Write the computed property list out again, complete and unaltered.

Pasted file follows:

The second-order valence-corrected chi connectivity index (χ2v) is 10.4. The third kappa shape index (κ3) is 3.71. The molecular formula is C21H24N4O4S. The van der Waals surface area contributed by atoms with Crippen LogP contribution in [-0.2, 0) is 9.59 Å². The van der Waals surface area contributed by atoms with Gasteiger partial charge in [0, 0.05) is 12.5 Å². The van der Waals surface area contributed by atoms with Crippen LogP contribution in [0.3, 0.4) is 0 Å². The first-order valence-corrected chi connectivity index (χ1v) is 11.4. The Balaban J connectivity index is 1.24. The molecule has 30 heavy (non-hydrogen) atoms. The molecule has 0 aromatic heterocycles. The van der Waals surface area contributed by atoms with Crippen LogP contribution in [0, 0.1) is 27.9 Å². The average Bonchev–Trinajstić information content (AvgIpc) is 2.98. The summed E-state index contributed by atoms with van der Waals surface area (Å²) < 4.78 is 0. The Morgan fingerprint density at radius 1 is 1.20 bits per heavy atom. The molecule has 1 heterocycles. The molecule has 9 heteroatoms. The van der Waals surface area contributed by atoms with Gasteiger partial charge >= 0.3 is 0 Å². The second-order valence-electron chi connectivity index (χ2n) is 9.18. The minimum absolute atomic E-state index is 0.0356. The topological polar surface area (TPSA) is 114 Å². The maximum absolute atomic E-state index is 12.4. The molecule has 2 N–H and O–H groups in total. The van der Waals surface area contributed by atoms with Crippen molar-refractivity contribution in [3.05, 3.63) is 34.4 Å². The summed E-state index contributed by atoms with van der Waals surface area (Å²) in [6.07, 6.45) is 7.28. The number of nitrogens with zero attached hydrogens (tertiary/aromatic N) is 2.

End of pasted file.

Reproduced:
The second-order valence-corrected chi connectivity index (χ2v) is 10.4. The third kappa shape index (κ3) is 3.71. The molecular formula is C21H24N4O4S. The van der Waals surface area contributed by atoms with Crippen LogP contribution in [-0.2, 0) is 9.59 Å². The van der Waals surface area contributed by atoms with Gasteiger partial charge in [0, 0.05) is 12.5 Å². The van der Waals surface area contributed by atoms with Crippen LogP contribution in [0.3, 0.4) is 0 Å². The first-order valence-corrected chi connectivity index (χ1v) is 11.4. The Balaban J connectivity index is 1.24. The molecule has 30 heavy (non-hydrogen) atoms. The molecule has 0 aromatic heterocycles. The van der Waals surface area contributed by atoms with Crippen LogP contribution in [0, 0.1) is 27.9 Å². The average Bonchev–Trinajstić information content (AvgIpc) is 2.98. The summed E-state index contributed by atoms with van der Waals surface area (Å²) < 4.78 is 0. The Morgan fingerprint density at radius 1 is 1.20 bits per heavy atom. The molecule has 1 heterocycles. The molecule has 9 heteroatoms. The van der Waals surface area contributed by atoms with Gasteiger partial charge >= 0.3 is 0 Å². The second-order valence-electron chi connectivity index (χ2n) is 9.18. The minimum absolute atomic E-state index is 0.0356. The topological polar surface area (TPSA) is 114 Å². The maximum absolute atomic E-state index is 12.4. The molecule has 2 N–H and O–H groups in total. The van der Waals surface area contributed by atoms with Crippen molar-refractivity contribution in [3.05, 3.63) is 34.4 Å². The summed E-state index contributed by atoms with van der Waals surface area (Å²) in [6.07, 6.45) is 7.28. The number of nitrogens with zero attached hydrogens (tertiary/aromatic N) is 2.